On Wednesday, February 21, Bryan Stevenson gave a lecture at Friends Seminary. Mr. Stevenson is a civil rights lawyer who defends people on death row who are awaiting their execution. In April 2018, he opened a memorial on lynching in Montgomery, Alabama. Also, Mr. Stevenson wrote a book called, A Perilous Path: Talking Race, Inequality, and the Law.
The recent lecture was sponsored by Friends Seminary, City and Country, LREI, Grace Church, Village Community School, and Saint Luke’s. The lecture was jam packed and Mr. Stevenson received a standing ovation before and after his speech. The audience, made up of students, parents, and teachers, was captivated by his motivating and personal lecture about people who are imprisoned unjustly.
During Mr. Stevenson’s lecture, he shared what he believes to be the four ways to bring about change. These were to gain proximity, change the narrative, have hope, and to do uncomfortable things.
On the topic of gaining proximity, Mr. Stevenson told the audience to get closer to poor, disadvantaged, and forgotten people and to have empathy. One needs to bring themselves closer to them in order to fully understand their situation and comfort them.
In order to change the narrative one cannot stereotype a race as a bad one. Change the stories and thoughts on different races and people. Everyone has to be honest with America’s history and how to this day people believe that African-Americans are inferior.
In addition, we cannot succumb to hopelessness and need believe that change is possible. The world is changing in it’s own way. No one should be defeated by how the world is today because there is still hope.
Lastly, people should do things for a good cause, even if you would rather not do it. One should step out of their comfort zone in order to experience things that will help them have a better understanding of the world.
Mr. Stevenson said that he became devoted to criminal justice because when he was in law school, he was sent to tell a man in prison that he was not going to be executed for at least one year. He shared that this was a life-changing experience because the man thanked and hugged him and they became friends while talking for three hours. Mr. Stevenson realized how the little things that we do affect people’s lives. The man that he talked to thanked Mr. Stevenson for letting him not be ashamed to see his family again.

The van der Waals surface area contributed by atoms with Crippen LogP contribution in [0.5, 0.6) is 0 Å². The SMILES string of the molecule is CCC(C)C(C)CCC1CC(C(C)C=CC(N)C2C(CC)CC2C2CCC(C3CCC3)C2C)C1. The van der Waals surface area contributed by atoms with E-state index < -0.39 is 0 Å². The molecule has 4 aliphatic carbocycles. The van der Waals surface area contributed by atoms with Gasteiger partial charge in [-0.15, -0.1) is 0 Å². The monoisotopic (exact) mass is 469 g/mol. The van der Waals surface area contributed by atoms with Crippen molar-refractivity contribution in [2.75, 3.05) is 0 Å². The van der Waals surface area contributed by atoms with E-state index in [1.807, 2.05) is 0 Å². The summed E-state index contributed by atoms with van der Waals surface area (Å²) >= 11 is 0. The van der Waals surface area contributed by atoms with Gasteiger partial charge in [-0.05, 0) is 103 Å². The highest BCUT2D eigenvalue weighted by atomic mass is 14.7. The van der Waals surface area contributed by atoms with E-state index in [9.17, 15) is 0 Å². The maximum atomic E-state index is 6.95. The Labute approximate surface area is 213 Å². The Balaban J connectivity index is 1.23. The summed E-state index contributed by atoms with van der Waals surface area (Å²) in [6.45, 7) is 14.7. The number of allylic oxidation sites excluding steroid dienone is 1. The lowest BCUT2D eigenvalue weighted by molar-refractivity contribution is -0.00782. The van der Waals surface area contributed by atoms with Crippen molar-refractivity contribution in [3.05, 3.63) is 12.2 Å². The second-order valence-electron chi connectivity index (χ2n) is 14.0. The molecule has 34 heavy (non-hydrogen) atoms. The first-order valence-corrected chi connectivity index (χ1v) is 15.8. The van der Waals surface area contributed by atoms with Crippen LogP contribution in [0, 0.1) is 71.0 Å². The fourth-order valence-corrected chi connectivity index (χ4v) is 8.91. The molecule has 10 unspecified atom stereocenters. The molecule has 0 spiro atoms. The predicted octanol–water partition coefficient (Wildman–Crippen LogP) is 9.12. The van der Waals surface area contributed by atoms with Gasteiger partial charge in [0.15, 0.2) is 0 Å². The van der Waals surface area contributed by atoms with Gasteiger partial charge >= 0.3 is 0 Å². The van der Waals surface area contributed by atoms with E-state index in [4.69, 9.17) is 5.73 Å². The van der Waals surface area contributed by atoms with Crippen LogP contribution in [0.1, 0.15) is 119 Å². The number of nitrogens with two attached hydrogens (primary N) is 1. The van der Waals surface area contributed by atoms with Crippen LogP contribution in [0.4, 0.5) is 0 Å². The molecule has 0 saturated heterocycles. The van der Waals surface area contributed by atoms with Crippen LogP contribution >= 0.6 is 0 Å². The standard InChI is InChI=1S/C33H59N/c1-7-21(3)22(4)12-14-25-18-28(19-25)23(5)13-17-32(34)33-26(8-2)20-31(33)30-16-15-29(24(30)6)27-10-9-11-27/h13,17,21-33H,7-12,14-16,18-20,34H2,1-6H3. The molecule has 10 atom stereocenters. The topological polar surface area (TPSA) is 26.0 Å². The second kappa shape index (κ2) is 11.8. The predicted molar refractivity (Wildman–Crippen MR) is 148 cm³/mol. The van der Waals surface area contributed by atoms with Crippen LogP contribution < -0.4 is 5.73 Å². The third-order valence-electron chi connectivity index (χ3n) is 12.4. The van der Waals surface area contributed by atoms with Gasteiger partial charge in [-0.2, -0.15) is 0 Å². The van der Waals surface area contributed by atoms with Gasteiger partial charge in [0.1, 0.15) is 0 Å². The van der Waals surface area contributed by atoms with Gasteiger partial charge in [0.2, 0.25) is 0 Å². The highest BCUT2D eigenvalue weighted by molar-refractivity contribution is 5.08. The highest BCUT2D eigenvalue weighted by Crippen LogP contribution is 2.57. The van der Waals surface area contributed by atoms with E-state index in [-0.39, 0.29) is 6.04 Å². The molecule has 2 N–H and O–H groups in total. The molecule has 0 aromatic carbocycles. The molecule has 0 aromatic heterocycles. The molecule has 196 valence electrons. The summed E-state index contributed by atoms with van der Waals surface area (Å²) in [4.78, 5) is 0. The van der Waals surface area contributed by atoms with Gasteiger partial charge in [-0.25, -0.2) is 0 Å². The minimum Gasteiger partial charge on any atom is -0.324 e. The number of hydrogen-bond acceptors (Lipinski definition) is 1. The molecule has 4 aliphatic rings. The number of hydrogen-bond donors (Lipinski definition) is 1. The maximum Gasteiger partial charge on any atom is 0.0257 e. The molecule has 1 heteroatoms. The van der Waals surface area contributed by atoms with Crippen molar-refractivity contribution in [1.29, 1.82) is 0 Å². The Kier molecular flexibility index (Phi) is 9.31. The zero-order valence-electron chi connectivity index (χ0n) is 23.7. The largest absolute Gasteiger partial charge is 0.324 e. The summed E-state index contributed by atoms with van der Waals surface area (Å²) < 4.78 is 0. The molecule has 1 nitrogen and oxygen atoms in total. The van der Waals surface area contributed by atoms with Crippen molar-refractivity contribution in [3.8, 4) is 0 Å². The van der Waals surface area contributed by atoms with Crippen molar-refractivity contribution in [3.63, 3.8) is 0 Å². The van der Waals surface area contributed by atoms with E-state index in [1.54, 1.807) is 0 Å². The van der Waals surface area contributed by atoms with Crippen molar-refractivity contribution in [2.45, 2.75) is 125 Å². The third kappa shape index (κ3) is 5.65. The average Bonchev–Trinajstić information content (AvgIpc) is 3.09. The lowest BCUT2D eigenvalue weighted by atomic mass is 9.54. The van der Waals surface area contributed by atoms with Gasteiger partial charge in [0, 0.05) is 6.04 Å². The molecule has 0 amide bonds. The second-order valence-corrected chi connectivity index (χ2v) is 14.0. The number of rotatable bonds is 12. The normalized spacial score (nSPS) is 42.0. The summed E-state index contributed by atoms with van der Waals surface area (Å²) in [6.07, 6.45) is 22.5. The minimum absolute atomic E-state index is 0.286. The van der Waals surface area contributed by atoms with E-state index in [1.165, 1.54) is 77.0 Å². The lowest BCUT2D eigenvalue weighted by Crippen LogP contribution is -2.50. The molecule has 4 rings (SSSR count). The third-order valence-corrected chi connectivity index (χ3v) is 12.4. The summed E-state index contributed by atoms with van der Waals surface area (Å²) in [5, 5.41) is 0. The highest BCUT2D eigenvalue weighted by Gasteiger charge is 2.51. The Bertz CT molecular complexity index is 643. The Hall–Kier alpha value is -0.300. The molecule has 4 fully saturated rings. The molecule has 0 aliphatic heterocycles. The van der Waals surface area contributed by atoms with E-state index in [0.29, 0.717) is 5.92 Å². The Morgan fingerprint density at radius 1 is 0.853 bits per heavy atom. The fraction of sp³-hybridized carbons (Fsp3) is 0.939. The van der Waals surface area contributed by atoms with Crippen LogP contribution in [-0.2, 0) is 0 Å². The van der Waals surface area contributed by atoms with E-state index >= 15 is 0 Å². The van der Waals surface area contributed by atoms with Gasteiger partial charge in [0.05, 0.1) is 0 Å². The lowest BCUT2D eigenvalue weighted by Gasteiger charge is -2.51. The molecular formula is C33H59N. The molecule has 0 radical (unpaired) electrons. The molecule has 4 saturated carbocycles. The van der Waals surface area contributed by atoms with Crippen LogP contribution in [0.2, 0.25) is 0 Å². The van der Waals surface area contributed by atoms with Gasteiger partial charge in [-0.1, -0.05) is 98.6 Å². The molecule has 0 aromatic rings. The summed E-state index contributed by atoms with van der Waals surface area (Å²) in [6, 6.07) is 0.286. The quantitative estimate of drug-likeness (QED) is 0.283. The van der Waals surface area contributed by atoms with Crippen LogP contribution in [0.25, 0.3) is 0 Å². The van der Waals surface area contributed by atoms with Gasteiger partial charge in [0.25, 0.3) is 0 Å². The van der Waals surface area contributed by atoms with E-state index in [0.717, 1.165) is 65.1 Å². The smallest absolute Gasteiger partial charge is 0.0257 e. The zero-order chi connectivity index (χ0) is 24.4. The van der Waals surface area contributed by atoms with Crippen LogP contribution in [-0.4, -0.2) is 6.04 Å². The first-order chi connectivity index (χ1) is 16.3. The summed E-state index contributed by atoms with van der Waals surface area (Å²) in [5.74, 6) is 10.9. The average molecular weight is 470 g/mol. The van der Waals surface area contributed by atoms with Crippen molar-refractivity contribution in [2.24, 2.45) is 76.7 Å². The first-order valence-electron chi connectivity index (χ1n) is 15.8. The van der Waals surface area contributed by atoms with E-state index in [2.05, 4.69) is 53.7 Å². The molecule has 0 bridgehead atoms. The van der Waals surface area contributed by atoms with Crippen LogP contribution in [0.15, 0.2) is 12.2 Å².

Another story that Mr. Stevenson shared with his captivated audience was one about a nine-year-old boy who was put in jail for accidentally shooting his mother’s boyfriend, the deputy sheriff. The boy saw the boyfriend abusing his mother and one time he found her on the floor and thought he was dead. The boy was angry at the boyfriend, but did not mean to shoot him. When Mr. Stevenson went to the jail to question the young boy, he would not talk until Mr. Stevenson leaned on him. After he leaned on him, the nine-year-old started to cry and shared that he had been badly beaten twice and had been inappropriately touched within the first three nights of his stay. This young boy had never done something truly bad in his short lifetime so far, so Mr. Stevenson knew jail was not the place for him. He fought with his heart and bailed him out of a life sentence. He shared that to this day, the boy who is not so young anymore, calls Mr. Stevenson about once a year to thank him.
However, some of Mr. Stevenson’s cases did not have a happily ever after. A condemned man asked him to help him, so Mr. Stevenson said yes. He fought and fought for this man because the man had a mental illness, but no one would listen. Mr. Stevenson felt ashamed that he had to tell the condemned man that the man would be executed. When the man heard, he stuttered a lot and tried to get out his last sentence before his execution. After many tries, he finally got out his words and said that he loved and appreciated Mr. Stevenson for what he had done to try and save him. He realized then that not all of his experiences with being a lawyer for death row would have a happy ending.
On another note, many families and teachers from the C&C community attended the lecture. Pete Weiss, XllsP’s teacher, said that he thought the lecture was powerful and that the stories were shared were deeply emotional. “I wish more students could hear him speak,” said Pete. “His message was for young people.” Trayshia Rogers, Xllls co-teacher, agreed with Pete. She said that the lecture was inspiring and that she wanted to reinforce what Mr. Stevenson said. “I think that there is an incredible amount of power with what he said about having to position yourself closer to gain proximity and empathize with others. In order for people of different races and classes to be accepted fully, the issues have to be discussed before being resolved or moved forward,” said Trayshia when explaining that this part is always ignored.
Tallulah Stallvik, XllsP, shared, “He spoke that night to spark hope in our hearts, to open our eyes and make us want to push back against the government’s unjust ways. He is a true inspiration to many who were there and to many others who didn’t have the privilege to be there.”
Bryan Stevenson is a force to be reckoned with. He has fought for people with all of his heart and has been through some experiences that not a lot of people would cope with as well as he did. He has persevered through racism and changed some people’s prejudiced views of African-Americans. The audience at his lecture certainly seemed to feel honored that such an influential person came to share his perspective and stories with them.